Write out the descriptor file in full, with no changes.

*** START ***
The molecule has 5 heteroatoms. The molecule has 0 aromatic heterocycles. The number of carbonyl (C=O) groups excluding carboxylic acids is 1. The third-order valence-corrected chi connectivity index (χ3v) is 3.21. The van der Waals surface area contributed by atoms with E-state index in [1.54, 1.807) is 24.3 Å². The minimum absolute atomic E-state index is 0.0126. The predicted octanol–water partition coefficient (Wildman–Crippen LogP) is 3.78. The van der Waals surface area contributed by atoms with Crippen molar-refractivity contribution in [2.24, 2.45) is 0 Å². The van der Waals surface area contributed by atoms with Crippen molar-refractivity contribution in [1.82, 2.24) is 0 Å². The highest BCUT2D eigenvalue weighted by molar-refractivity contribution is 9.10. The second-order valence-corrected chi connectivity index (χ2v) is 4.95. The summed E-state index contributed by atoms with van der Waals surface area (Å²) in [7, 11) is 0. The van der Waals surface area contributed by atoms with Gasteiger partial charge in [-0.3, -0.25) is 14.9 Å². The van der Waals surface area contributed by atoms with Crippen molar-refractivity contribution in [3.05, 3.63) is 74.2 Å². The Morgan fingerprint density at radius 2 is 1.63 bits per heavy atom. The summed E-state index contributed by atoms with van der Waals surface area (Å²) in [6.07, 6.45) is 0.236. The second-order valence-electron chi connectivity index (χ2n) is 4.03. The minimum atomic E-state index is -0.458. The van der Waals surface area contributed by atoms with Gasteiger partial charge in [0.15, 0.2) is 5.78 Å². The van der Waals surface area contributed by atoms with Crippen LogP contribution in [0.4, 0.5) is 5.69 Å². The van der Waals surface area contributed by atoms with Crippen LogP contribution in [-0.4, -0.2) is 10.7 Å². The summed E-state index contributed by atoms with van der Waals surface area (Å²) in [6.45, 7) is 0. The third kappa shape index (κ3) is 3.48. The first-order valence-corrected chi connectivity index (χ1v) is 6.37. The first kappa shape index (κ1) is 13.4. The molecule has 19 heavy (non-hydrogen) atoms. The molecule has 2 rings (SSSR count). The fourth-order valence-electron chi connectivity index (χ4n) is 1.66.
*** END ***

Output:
The molecule has 5 heteroatoms. The molecule has 0 aromatic heterocycles. The number of carbonyl (C=O) groups excluding carboxylic acids is 1. The third-order valence-corrected chi connectivity index (χ3v) is 3.21. The van der Waals surface area contributed by atoms with E-state index in [1.54, 1.807) is 24.3 Å². The minimum absolute atomic E-state index is 0.0126. The predicted octanol–water partition coefficient (Wildman–Crippen LogP) is 3.78. The van der Waals surface area contributed by atoms with Crippen molar-refractivity contribution in [2.24, 2.45) is 0 Å². The van der Waals surface area contributed by atoms with Crippen molar-refractivity contribution in [1.82, 2.24) is 0 Å². The highest BCUT2D eigenvalue weighted by molar-refractivity contribution is 9.10. The second-order valence-corrected chi connectivity index (χ2v) is 4.95. The summed E-state index contributed by atoms with van der Waals surface area (Å²) in [7, 11) is 0. The van der Waals surface area contributed by atoms with Gasteiger partial charge in [-0.3, -0.25) is 14.9 Å². The van der Waals surface area contributed by atoms with Crippen molar-refractivity contribution in [3.05, 3.63) is 74.2 Å². The Morgan fingerprint density at radius 2 is 1.63 bits per heavy atom. The summed E-state index contributed by atoms with van der Waals surface area (Å²) in [6.07, 6.45) is 0.236. The second-order valence-electron chi connectivity index (χ2n) is 4.03. The minimum atomic E-state index is -0.458. The van der Waals surface area contributed by atoms with Gasteiger partial charge in [0.15, 0.2) is 5.78 Å². The van der Waals surface area contributed by atoms with Crippen LogP contribution in [0.4, 0.5) is 5.69 Å². The van der Waals surface area contributed by atoms with Crippen LogP contribution in [-0.4, -0.2) is 10.7 Å². The summed E-state index contributed by atoms with van der Waals surface area (Å²) in [6.45, 7) is 0. The third kappa shape index (κ3) is 3.48. The first-order valence-corrected chi connectivity index (χ1v) is 6.37. The first kappa shape index (κ1) is 13.4. The molecule has 19 heavy (non-hydrogen) atoms. The molecule has 2 rings (SSSR count). The fourth-order valence-electron chi connectivity index (χ4n) is 1.66.